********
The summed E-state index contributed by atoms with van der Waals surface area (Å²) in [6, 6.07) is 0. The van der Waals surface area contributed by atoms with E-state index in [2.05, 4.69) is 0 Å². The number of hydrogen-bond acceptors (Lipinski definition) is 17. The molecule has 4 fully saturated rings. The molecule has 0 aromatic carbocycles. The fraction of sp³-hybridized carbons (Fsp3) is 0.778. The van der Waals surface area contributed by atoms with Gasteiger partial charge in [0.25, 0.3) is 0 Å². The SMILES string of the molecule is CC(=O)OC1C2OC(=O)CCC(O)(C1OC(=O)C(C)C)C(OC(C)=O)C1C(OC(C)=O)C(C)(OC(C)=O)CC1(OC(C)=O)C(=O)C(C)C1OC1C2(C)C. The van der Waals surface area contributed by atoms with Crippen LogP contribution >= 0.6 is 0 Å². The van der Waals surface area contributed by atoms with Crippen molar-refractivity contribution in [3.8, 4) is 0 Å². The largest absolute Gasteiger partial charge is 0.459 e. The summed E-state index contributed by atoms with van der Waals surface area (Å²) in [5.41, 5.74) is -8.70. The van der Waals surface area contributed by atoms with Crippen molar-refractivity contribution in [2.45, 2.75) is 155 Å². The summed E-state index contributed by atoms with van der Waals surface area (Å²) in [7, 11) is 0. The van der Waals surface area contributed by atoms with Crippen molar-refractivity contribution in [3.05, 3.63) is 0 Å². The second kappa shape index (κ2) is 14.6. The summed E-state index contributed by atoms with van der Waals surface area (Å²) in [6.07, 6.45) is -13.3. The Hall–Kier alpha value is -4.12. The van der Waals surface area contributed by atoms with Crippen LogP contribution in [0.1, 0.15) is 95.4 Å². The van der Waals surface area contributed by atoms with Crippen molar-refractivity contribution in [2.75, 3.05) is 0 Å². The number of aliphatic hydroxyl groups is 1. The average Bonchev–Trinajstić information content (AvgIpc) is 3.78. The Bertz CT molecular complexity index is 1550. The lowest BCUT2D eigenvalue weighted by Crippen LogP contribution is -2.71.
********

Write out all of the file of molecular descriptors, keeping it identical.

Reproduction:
The summed E-state index contributed by atoms with van der Waals surface area (Å²) in [6, 6.07) is 0. The van der Waals surface area contributed by atoms with E-state index in [2.05, 4.69) is 0 Å². The number of hydrogen-bond acceptors (Lipinski definition) is 17. The molecule has 4 fully saturated rings. The molecule has 0 aromatic carbocycles. The fraction of sp³-hybridized carbons (Fsp3) is 0.778. The van der Waals surface area contributed by atoms with Gasteiger partial charge in [0.25, 0.3) is 0 Å². The SMILES string of the molecule is CC(=O)OC1C2OC(=O)CCC(O)(C1OC(=O)C(C)C)C(OC(C)=O)C1C(OC(C)=O)C(C)(OC(C)=O)CC1(OC(C)=O)C(=O)C(C)C1OC1C2(C)C. The van der Waals surface area contributed by atoms with Crippen LogP contribution >= 0.6 is 0 Å². The van der Waals surface area contributed by atoms with Crippen molar-refractivity contribution in [3.8, 4) is 0 Å². The largest absolute Gasteiger partial charge is 0.459 e. The summed E-state index contributed by atoms with van der Waals surface area (Å²) in [5.41, 5.74) is -8.70. The van der Waals surface area contributed by atoms with Crippen molar-refractivity contribution in [2.45, 2.75) is 155 Å². The summed E-state index contributed by atoms with van der Waals surface area (Å²) in [7, 11) is 0. The van der Waals surface area contributed by atoms with Crippen molar-refractivity contribution in [3.05, 3.63) is 0 Å². The second kappa shape index (κ2) is 14.6. The summed E-state index contributed by atoms with van der Waals surface area (Å²) in [6.07, 6.45) is -13.3. The Hall–Kier alpha value is -4.12. The van der Waals surface area contributed by atoms with Crippen LogP contribution in [0.1, 0.15) is 95.4 Å². The van der Waals surface area contributed by atoms with Crippen molar-refractivity contribution in [2.75, 3.05) is 0 Å². The number of aliphatic hydroxyl groups is 1. The average Bonchev–Trinajstić information content (AvgIpc) is 3.78. The Bertz CT molecular complexity index is 1550. The lowest BCUT2D eigenvalue weighted by Crippen LogP contribution is -2.71.